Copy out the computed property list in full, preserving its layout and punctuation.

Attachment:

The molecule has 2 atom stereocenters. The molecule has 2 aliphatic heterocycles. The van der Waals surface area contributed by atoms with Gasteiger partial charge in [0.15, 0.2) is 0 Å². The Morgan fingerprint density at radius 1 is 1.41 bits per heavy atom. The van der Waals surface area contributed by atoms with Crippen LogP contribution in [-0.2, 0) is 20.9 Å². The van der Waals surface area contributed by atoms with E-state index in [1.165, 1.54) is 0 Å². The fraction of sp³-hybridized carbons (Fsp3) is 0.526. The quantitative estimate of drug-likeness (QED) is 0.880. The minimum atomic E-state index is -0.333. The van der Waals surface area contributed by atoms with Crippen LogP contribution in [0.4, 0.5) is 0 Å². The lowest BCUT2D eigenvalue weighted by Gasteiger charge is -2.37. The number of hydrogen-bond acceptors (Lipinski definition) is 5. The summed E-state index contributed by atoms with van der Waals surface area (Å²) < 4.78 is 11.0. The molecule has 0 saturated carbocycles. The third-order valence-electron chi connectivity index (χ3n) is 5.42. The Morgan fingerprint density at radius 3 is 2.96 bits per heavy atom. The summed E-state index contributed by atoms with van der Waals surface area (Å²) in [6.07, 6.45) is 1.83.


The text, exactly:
The molecule has 2 atom stereocenters. The molecule has 2 aliphatic heterocycles. The van der Waals surface area contributed by atoms with Gasteiger partial charge in [0.15, 0.2) is 0 Å². The Morgan fingerprint density at radius 1 is 1.41 bits per heavy atom. The van der Waals surface area contributed by atoms with Crippen LogP contribution in [-0.2, 0) is 20.9 Å². The van der Waals surface area contributed by atoms with E-state index in [1.165, 1.54) is 0 Å². The fraction of sp³-hybridized carbons (Fsp3) is 0.526. The quantitative estimate of drug-likeness (QED) is 0.880. The minimum atomic E-state index is -0.333. The van der Waals surface area contributed by atoms with Crippen LogP contribution in [0.4, 0.5) is 0 Å². The lowest BCUT2D eigenvalue weighted by Gasteiger charge is -2.37. The number of hydrogen-bond acceptors (Lipinski definition) is 5. The summed E-state index contributed by atoms with van der Waals surface area (Å²) < 4.78 is 11.0. The molecule has 0 saturated carbocycles. The third-order valence-electron chi connectivity index (χ3n) is 5.42. The Morgan fingerprint density at radius 3 is 2.96 bits per heavy atom. The summed E-state index contributed by atoms with van der Waals surface area (Å²) in [6.07, 6.45) is 1.83.